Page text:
A Girl Walks Home Alone at Night (2014) dir. Ana Lily Amirpour

 Ana Lily Amirpour showcases a gorgeous piece of art, shot in black and white. Sheila Vand plays ‘The Girl’, an Iranian vampire woman who meanders around town. She meets someone who is involved in a drug circle with another man and his own father, who is hooked on drugs. Tension and unfortunate circumstances build into a slow-moving tale of vampiristic living and controlling your urges. Cinematography and minimal dialogue dazzle in this more meditative film. A Girl Walks Home Alone at Night is a beautiful directorial debut by Amirpour.


Near Dark (1987) dir. Kathryn Bigelow

 Prior to her Oscar win for The Hurt Locker, Kathryn Bigelow dabbled in horror with this 1987 gem. Near Dark is about a traveling herd of vampires who are dealing with a newcomer into their clan. These vampires are not your typical romantic bloodsuckers, they prefer debauchery and destruction. One of the most notable aspect of Near Dark is Bill Paxton’s psychotic, outlandish vampire, Severin. After his recent passing, the iconic bar scene spread all throughout the internet serving as an outstanding Paxton moment. So, thank you Bigelow for this awesome addition to ‘80s horror.


American Psycho (2000) dir. Mary Harron

Adapted from Bret Easton Ellis’s novel of the same title, American Psycho is about a man hiding his psychopathic alter ego from his peers. Dancing his way to Huey Lewis and the News, chasing women maniacally with chainsaws, and telling people how he wants to kill them, Christian Bale puts on a performance for the books. He is suavely sinister and so full of himself, but that is what makes this role so good. American Psycho has become a staple in the genre and worth a watch for any budding horror fan.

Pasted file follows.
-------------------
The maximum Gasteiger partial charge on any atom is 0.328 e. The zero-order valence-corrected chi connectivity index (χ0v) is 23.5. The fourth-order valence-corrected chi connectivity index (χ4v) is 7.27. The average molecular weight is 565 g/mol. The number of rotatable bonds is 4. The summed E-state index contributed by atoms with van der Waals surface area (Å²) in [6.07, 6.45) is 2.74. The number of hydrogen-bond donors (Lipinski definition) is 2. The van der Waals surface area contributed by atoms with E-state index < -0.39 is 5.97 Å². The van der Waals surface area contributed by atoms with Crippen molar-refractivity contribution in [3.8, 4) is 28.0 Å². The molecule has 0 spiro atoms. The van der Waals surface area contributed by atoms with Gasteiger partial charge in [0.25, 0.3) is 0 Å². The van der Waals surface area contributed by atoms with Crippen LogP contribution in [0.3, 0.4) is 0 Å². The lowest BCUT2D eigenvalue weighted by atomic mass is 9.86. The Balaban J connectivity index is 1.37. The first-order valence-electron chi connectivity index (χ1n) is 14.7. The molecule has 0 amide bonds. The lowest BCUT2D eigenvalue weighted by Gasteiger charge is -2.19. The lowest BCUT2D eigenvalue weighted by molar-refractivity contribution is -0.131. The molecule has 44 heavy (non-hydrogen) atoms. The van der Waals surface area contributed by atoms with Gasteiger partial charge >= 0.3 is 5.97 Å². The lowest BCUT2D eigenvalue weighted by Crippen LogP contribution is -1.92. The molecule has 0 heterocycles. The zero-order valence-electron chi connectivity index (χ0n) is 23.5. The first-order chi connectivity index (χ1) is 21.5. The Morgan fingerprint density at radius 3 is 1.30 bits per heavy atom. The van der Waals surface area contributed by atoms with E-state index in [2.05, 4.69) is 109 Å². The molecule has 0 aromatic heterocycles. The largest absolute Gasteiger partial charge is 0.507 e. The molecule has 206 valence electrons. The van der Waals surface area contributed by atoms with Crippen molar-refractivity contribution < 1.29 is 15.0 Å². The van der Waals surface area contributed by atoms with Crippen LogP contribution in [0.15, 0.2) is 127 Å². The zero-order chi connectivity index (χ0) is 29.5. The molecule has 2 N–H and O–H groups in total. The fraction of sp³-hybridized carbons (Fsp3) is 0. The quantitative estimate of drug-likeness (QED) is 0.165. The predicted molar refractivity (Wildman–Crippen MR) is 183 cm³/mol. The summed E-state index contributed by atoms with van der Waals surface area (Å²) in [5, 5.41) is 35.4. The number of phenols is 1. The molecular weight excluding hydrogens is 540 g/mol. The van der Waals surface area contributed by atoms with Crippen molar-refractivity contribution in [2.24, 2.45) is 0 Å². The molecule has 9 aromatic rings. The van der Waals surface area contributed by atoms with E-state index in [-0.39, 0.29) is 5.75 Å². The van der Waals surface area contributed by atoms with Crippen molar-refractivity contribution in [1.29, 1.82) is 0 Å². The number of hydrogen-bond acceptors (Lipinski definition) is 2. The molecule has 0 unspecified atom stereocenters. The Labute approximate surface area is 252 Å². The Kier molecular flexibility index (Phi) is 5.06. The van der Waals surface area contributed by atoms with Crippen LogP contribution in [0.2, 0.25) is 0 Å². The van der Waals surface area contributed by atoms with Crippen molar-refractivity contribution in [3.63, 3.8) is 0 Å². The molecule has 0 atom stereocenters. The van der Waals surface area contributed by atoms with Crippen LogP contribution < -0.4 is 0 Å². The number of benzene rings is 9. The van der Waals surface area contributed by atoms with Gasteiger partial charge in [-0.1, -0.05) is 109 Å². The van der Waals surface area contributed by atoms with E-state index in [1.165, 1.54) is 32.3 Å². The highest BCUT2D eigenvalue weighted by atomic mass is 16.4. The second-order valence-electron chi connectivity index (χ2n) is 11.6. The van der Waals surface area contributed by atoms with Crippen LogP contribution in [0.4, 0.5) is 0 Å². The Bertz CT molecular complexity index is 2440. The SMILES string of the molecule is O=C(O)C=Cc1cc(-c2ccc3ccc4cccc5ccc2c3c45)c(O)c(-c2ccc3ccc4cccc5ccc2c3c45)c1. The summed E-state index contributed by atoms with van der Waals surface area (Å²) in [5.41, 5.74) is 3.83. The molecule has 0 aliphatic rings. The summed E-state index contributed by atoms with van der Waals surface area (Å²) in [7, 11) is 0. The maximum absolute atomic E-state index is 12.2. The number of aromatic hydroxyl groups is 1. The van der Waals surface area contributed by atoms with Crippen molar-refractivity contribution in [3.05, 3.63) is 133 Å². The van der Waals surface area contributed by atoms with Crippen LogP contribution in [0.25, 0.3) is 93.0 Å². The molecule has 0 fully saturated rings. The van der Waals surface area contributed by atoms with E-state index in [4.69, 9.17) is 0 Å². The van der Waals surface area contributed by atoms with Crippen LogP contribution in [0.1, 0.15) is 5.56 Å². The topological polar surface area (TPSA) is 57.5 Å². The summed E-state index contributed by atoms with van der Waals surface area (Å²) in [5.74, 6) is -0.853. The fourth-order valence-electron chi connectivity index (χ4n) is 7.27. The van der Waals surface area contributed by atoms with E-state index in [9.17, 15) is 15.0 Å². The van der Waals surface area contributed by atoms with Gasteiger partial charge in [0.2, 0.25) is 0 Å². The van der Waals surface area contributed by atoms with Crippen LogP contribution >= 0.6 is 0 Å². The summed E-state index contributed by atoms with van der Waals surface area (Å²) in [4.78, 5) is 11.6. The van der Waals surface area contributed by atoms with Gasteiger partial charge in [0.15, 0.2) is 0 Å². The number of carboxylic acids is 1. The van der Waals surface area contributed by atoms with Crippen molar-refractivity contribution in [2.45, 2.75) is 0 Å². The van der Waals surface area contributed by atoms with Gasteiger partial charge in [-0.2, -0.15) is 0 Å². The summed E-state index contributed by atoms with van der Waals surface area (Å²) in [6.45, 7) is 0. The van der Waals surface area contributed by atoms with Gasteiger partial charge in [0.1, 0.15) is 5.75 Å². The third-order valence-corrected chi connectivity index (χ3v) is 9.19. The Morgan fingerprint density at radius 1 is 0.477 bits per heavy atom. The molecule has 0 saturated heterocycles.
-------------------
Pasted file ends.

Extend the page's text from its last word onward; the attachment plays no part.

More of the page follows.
OEFM_Trouble every day.jpg

Trouble Every Day (2001) Claire Denis

Arthouse and horror make for a very lovely pair. Writer and director Claire Denis pushes things to the extreme in this story of a man who is neglecting his wife on his Parisian honeymoon to find both an old colleague and a woman who he was once obsessed with, who just so happens to be his ex-colleague’s wife. Meanwhile, dark secrets plague both parties in the story. This film is a stylish exotic thriller that tests relationships and who a person really is. Trouble Every Day is grotesque in areas which will make your jaw drop and leave you shaking your head in awe by the film’s end. 

This is just a jumpstart into horror films that I am a big fan of. The Love Witch, Slumber Party Massacre, The Invitation, Jennifer’s Body, XX, American Mary, Blood Diner, and Pet Sematary are just a few more to add to the abundant list of horror films directed by women. Horror and women really make for a great pairing, and one can only hope we see more female directors on the rise in the genre in the future.

Superb Owl Sunday: The Best Owls in Film

Superb Owl Sunday: The Best Owls in Film

Oscars Double Feature: Get Out & The Silence of the Lambs

Oscars Double Feature: Get Out & The Silence of the Lambs